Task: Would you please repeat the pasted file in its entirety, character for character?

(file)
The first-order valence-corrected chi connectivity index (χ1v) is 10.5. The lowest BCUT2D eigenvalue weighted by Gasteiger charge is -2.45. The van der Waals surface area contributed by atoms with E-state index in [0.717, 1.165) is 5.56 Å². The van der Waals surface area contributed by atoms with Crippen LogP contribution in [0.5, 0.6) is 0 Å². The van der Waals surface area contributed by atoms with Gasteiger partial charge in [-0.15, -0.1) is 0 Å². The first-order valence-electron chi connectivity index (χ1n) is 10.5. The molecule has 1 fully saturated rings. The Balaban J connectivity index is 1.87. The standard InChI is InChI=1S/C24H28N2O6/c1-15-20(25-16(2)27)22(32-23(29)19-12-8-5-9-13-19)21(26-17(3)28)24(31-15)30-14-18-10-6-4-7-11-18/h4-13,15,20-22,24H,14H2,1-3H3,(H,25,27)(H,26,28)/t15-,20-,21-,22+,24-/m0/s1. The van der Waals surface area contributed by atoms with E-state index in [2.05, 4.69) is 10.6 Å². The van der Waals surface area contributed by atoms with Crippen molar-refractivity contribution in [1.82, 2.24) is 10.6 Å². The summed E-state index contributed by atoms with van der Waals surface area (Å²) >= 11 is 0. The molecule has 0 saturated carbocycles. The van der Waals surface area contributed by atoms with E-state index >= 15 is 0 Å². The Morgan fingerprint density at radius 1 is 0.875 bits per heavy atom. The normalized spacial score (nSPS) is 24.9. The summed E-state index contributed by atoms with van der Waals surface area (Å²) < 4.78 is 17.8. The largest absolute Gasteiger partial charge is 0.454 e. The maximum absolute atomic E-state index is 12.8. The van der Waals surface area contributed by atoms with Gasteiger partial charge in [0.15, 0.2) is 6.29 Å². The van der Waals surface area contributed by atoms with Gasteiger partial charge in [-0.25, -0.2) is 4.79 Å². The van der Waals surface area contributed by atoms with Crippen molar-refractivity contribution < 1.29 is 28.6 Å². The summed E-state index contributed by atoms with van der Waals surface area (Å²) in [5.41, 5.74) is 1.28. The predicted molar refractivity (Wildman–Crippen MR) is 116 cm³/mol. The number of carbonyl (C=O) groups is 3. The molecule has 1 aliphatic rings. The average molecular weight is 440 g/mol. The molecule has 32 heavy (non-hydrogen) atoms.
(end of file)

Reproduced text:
The first-order valence-corrected chi connectivity index (χ1v) is 10.5. The lowest BCUT2D eigenvalue weighted by Gasteiger charge is -2.45. The van der Waals surface area contributed by atoms with E-state index in [0.717, 1.165) is 5.56 Å². The van der Waals surface area contributed by atoms with Crippen LogP contribution in [0.5, 0.6) is 0 Å². The van der Waals surface area contributed by atoms with Gasteiger partial charge in [-0.15, -0.1) is 0 Å². The first-order valence-electron chi connectivity index (χ1n) is 10.5. The molecule has 1 fully saturated rings. The Balaban J connectivity index is 1.87. The standard InChI is InChI=1S/C24H28N2O6/c1-15-20(25-16(2)27)22(32-23(29)19-12-8-5-9-13-19)21(26-17(3)28)24(31-15)30-14-18-10-6-4-7-11-18/h4-13,15,20-22,24H,14H2,1-3H3,(H,25,27)(H,26,28)/t15-,20-,21-,22+,24-/m0/s1. The van der Waals surface area contributed by atoms with E-state index in [2.05, 4.69) is 10.6 Å². The van der Waals surface area contributed by atoms with Crippen molar-refractivity contribution in [1.82, 2.24) is 10.6 Å². The summed E-state index contributed by atoms with van der Waals surface area (Å²) >= 11 is 0. The molecule has 0 saturated carbocycles. The van der Waals surface area contributed by atoms with E-state index >= 15 is 0 Å². The Morgan fingerprint density at radius 1 is 0.875 bits per heavy atom. The normalized spacial score (nSPS) is 24.9. The summed E-state index contributed by atoms with van der Waals surface area (Å²) < 4.78 is 17.8. The largest absolute Gasteiger partial charge is 0.454 e. The maximum absolute atomic E-state index is 12.8. The van der Waals surface area contributed by atoms with Gasteiger partial charge in [0.15, 0.2) is 6.29 Å². The van der Waals surface area contributed by atoms with Gasteiger partial charge in [-0.25, -0.2) is 4.79 Å². The van der Waals surface area contributed by atoms with Crippen molar-refractivity contribution < 1.29 is 28.6 Å². The summed E-state index contributed by atoms with van der Waals surface area (Å²) in [5.41, 5.74) is 1.28. The predicted molar refractivity (Wildman–Crippen MR) is 116 cm³/mol. The number of carbonyl (C=O) groups is 3. The molecule has 1 aliphatic rings. The average molecular weight is 440 g/mol. The molecule has 32 heavy (non-hydrogen) atoms.